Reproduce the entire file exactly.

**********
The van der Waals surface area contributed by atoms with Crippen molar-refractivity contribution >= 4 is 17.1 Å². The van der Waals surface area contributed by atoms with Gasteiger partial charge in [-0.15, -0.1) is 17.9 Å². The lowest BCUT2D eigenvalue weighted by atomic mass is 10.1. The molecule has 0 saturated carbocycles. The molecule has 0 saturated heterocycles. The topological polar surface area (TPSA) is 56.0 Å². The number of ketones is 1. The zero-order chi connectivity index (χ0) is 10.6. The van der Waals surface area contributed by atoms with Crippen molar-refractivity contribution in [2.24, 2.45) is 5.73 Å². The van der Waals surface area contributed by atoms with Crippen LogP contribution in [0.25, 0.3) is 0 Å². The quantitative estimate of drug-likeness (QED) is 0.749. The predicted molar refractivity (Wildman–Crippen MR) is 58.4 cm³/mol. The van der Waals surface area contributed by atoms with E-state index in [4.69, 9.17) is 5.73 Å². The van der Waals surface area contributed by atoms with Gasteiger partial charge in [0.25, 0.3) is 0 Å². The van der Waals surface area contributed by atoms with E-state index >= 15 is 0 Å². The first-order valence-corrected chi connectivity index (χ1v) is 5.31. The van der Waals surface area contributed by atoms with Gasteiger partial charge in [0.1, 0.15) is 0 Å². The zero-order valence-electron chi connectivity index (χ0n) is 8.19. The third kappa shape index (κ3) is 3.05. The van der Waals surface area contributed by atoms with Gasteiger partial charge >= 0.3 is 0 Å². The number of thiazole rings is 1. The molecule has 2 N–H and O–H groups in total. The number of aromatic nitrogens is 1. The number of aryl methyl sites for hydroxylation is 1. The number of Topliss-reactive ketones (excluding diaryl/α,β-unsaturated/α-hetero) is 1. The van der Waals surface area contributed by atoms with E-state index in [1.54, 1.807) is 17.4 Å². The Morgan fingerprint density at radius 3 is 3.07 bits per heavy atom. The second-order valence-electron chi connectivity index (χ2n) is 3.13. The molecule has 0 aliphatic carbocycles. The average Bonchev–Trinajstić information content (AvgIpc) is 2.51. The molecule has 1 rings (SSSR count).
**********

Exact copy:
The van der Waals surface area contributed by atoms with Crippen molar-refractivity contribution >= 4 is 17.1 Å². The van der Waals surface area contributed by atoms with Gasteiger partial charge in [-0.15, -0.1) is 17.9 Å². The lowest BCUT2D eigenvalue weighted by atomic mass is 10.1. The molecule has 0 saturated carbocycles. The molecule has 0 saturated heterocycles. The topological polar surface area (TPSA) is 56.0 Å². The number of ketones is 1. The zero-order chi connectivity index (χ0) is 10.6. The van der Waals surface area contributed by atoms with Crippen molar-refractivity contribution in [2.24, 2.45) is 5.73 Å². The van der Waals surface area contributed by atoms with Crippen LogP contribution in [0.25, 0.3) is 0 Å². The quantitative estimate of drug-likeness (QED) is 0.749. The predicted molar refractivity (Wildman–Crippen MR) is 58.4 cm³/mol. The van der Waals surface area contributed by atoms with E-state index in [4.69, 9.17) is 5.73 Å². The van der Waals surface area contributed by atoms with Gasteiger partial charge in [0.25, 0.3) is 0 Å². The van der Waals surface area contributed by atoms with E-state index >= 15 is 0 Å². The first-order valence-corrected chi connectivity index (χ1v) is 5.31. The van der Waals surface area contributed by atoms with Gasteiger partial charge in [0.1, 0.15) is 0 Å². The zero-order valence-electron chi connectivity index (χ0n) is 8.19. The third kappa shape index (κ3) is 3.05. The van der Waals surface area contributed by atoms with Gasteiger partial charge >= 0.3 is 0 Å². The number of thiazole rings is 1. The molecule has 2 N–H and O–H groups in total. The number of aromatic nitrogens is 1. The number of aryl methyl sites for hydroxylation is 1. The number of Topliss-reactive ketones (excluding diaryl/α,β-unsaturated/α-hetero) is 1. The van der Waals surface area contributed by atoms with E-state index in [1.54, 1.807) is 17.4 Å². The Morgan fingerprint density at radius 3 is 3.07 bits per heavy atom. The second-order valence-electron chi connectivity index (χ2n) is 3.13. The molecule has 0 aliphatic carbocycles. The average Bonchev–Trinajstić information content (AvgIpc) is 2.51. The molecule has 1 rings (SSSR count).